The Limits of Massed Practice
Our intuition persuades us to dedicate stretches of time to the single-minded repetitive practice of things we want to master. We’ve been led to believe that the regimen of massed practice is essential for building mastery of a skill or learning new knowledge. But it fails the long-term test.
These intuitions are compelling and hard to distrust for two reasons. First, as we practice over and over, we often see our performance improving, which serves as a powerful reinforcement of this strategy. Second, we fail to see that the gains made during single-minded repetitive practice come from short-term memory and fade quickly.
We fail to perceive how quickly the gains fade, which leaves us with the impression that massed practice is productive. Given the misplaced faith in this kind of practice, most students put off review until exam time nears. Then they bury themselves in the material, repeatedly going over it and trying to burn it into memory.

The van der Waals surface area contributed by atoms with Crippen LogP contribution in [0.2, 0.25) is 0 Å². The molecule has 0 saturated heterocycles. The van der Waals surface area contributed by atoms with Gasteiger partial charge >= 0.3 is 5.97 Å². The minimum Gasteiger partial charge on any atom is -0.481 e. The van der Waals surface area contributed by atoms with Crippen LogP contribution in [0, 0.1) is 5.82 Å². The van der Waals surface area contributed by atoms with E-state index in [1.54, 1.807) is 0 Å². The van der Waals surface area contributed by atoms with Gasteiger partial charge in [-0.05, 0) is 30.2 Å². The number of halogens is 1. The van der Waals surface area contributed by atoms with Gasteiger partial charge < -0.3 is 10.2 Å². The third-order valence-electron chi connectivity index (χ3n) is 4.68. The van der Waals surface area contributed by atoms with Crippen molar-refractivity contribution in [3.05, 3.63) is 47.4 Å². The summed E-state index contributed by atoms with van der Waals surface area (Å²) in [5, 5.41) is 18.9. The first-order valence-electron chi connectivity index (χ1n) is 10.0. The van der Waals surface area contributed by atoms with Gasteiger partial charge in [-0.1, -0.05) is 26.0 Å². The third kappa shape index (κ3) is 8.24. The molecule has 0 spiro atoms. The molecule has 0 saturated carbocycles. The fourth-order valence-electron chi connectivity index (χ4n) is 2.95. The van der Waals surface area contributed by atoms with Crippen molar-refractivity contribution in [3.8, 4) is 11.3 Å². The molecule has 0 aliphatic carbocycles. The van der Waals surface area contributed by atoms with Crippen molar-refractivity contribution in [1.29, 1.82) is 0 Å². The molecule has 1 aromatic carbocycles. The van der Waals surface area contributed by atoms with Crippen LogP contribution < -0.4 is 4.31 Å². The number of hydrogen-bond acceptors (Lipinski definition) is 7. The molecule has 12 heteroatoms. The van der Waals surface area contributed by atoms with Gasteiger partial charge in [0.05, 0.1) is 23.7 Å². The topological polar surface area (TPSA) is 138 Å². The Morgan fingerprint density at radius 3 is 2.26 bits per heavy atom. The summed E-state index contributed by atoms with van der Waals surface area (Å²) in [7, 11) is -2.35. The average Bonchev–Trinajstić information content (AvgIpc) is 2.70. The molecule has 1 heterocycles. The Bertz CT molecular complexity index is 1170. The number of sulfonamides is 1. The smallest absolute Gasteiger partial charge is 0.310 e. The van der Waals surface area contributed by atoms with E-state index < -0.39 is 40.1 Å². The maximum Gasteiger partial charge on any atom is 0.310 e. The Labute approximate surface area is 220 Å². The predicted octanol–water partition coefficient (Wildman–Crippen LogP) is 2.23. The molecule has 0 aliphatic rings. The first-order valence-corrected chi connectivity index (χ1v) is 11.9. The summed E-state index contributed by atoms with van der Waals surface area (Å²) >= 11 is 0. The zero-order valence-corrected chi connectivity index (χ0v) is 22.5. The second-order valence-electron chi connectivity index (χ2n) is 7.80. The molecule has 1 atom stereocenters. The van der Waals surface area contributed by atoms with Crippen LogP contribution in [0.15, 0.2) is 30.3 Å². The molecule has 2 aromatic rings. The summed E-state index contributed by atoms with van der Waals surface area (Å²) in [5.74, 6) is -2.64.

The belief that you can burn something into memory through sheer repetition is common but mistaken. Lots of practice works, but only if it’s spaced out. Massed practice feels more productive than spaced practice, but it’s not.
Spaced, or random practice, feels more difficult because you’ve gotten a little rusty and the material is harder to recall. It feels like you’re not really getting on top of it. In fact, quite the opposite is happening as you reconstruct learning from long-term memory.
As awkward as it feels, you are strengthening both your mastery and memory by forcing the brain to recall and interleave parts of different circuits and come up with the best one for the shot at hand.